The pdf also sports 4 spells, mostly object/tool-related as well as 4 brief, solid feats, which, while not brilliant, all work.
Editing and formatting are top-notch – apart from the one unfortunate glitch mentioned above, I noticed nothing glaring. Layout adheres to Frog God Games’ two-column full-color standard and the pdf comes without interior artwork, but needs none. The pdf is fully bookmarked for your convenience.
Russell Brown’s town of glory is, in one word, as glorious as the title: Taking a cue from the genius downtime-system of Ultimate Campaign, this works in pretty much perfect conjunction with kingdom building at a lower level, though arguably, the system as presented here is perhaps even more streamlined. It’s quick, easy to grasp and yet detailed…and it allows for what I really wanted for quite a while: Effortless low-level stewardship with a more pronounced emphasis on the human element – the importance of specialists means that the death of such characters will resonate more…oh, and yes, this works perfectly in conjunction with PFRPG’s regular village statblocks, so feel free to start converting e.g. Raging Swan Press’ vast catalog of excellent sample villages.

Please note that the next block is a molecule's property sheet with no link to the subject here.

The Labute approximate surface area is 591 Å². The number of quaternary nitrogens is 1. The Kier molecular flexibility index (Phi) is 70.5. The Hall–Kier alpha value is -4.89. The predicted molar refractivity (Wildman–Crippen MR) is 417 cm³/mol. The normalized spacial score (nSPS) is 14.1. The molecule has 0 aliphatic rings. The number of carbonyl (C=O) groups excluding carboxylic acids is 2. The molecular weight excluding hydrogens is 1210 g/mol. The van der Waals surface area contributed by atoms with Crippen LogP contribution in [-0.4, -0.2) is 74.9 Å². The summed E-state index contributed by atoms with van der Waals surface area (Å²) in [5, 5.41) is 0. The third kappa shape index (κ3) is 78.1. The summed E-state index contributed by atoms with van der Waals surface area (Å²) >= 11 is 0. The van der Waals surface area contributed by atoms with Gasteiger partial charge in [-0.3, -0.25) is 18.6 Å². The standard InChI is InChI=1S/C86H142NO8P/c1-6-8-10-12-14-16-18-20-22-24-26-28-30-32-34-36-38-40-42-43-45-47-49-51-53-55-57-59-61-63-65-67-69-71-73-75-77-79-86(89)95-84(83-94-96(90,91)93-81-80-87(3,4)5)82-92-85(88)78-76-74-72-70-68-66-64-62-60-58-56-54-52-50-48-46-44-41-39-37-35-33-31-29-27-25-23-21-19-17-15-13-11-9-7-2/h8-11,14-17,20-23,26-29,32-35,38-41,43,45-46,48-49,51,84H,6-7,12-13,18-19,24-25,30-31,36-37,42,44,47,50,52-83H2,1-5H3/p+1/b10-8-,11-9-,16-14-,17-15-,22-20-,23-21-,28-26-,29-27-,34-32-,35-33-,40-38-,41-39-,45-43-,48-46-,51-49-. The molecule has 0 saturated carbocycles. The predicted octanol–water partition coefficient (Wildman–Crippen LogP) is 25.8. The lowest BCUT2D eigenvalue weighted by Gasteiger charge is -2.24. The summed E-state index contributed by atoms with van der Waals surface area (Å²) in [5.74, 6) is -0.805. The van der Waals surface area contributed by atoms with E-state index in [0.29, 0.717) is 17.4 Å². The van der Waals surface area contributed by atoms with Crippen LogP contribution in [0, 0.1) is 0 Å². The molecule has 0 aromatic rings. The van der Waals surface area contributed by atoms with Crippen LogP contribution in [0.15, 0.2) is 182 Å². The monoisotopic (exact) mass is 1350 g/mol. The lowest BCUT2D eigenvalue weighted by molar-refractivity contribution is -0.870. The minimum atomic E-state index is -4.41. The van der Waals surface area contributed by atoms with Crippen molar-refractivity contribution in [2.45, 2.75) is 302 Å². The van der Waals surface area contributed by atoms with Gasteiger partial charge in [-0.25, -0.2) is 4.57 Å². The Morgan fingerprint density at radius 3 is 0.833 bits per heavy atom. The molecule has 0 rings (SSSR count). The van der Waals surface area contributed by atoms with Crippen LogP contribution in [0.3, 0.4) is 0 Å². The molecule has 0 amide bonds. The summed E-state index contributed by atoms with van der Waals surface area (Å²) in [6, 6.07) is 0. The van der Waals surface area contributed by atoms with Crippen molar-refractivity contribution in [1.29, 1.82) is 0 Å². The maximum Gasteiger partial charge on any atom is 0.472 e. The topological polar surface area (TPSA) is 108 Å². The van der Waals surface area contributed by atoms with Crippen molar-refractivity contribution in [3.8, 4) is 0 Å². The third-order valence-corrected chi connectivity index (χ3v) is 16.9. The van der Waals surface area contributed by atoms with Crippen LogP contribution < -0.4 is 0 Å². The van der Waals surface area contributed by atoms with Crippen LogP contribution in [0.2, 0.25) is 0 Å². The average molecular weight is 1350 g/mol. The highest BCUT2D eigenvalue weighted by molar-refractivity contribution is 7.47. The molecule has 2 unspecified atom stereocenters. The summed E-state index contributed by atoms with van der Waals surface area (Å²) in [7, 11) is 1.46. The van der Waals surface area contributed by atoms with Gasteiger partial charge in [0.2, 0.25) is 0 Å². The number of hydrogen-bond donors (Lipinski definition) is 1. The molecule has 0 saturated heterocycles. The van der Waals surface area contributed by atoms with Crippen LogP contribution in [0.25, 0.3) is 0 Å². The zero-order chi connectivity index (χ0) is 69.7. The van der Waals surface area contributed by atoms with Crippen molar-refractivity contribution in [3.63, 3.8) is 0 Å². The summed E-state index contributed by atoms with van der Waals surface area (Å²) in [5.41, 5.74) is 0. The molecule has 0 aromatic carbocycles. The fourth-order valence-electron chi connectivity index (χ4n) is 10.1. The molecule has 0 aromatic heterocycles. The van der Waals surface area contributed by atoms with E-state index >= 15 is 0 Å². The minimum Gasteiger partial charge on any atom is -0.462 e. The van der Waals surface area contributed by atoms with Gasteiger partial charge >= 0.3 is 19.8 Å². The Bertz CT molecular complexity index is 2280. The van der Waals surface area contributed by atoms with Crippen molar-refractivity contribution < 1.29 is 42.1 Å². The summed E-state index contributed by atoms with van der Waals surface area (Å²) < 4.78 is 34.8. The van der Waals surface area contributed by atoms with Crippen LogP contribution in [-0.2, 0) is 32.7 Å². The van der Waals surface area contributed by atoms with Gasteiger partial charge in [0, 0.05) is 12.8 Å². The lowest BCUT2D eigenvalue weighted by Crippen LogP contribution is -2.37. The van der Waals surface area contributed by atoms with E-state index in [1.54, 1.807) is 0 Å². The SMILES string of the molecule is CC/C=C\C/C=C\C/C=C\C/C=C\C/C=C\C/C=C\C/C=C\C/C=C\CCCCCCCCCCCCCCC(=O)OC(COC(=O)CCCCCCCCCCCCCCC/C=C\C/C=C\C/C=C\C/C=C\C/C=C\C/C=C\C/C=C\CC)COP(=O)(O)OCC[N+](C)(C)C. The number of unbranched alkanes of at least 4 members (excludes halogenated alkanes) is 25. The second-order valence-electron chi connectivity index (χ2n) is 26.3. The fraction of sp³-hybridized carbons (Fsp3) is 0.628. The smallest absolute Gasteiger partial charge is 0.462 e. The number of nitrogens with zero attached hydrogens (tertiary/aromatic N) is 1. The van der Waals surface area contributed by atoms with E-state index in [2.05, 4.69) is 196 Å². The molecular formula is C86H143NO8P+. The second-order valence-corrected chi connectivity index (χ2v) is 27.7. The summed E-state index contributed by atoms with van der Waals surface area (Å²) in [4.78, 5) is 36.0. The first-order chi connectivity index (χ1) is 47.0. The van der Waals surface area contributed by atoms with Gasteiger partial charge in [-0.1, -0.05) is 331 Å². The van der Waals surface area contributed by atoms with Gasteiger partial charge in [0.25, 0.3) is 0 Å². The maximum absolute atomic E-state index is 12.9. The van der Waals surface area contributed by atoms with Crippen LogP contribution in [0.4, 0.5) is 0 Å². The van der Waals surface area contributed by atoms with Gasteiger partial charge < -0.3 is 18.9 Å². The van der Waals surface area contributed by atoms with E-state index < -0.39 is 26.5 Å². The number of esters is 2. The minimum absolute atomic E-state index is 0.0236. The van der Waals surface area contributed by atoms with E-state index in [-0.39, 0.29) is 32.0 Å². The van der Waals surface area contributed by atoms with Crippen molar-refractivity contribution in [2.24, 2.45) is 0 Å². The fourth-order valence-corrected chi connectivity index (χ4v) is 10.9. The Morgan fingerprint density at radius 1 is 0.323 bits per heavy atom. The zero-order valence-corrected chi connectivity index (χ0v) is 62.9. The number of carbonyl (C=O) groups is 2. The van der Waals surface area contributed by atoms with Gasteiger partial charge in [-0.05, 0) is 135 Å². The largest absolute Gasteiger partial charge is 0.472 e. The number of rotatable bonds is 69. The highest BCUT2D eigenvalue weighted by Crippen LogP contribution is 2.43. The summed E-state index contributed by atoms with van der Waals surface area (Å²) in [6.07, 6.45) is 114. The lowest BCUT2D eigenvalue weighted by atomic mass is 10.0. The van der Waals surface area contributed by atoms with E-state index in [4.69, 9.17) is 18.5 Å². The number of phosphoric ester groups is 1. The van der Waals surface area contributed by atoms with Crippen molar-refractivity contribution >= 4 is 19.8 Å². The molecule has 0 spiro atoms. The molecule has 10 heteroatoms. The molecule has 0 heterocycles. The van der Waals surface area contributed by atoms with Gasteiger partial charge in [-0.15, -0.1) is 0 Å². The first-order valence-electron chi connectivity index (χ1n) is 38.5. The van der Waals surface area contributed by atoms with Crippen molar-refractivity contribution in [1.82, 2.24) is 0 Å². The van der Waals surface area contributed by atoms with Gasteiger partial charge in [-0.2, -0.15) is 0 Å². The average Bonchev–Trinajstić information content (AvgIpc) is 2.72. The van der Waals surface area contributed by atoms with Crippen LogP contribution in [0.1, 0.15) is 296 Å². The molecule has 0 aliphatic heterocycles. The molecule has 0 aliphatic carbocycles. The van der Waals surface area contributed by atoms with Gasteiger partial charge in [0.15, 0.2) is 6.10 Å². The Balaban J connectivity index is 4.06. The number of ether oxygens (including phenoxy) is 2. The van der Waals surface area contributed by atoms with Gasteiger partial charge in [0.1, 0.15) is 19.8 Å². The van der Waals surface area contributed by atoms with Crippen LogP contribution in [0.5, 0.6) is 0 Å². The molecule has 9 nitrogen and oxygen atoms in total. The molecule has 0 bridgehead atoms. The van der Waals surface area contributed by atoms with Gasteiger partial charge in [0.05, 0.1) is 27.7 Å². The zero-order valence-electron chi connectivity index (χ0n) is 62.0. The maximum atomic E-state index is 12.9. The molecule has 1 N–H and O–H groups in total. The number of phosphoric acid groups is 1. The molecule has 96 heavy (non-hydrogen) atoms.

Presentation is concise and detailed and if there is one thing I regret about this pdf, then it’s the size – I sincerely hope to see an expansion at some point…and since this is Frog God Games we’re talking about: A low-level campaign detailing PCs acting as stewards for such a town would imho make for a pretty legendary experience – there are no modules out there with precisely such a focus apart from “PCs kill threats to town” – PCs kill threats and build town/get attached to NPCs/preferably with a good NPC-dressing generator for specialists? Never seen that done for PFRPG. I really want to play this, particularly in the grim Lost Lands! Pretty please? *makes gooey eyes*
This pdf surprised me with its elegance, panache and style – in spite of the somewhat unfortunate Hall/Wall-hiccup, this is well worth a final verdict of 5 stars + seal of approval.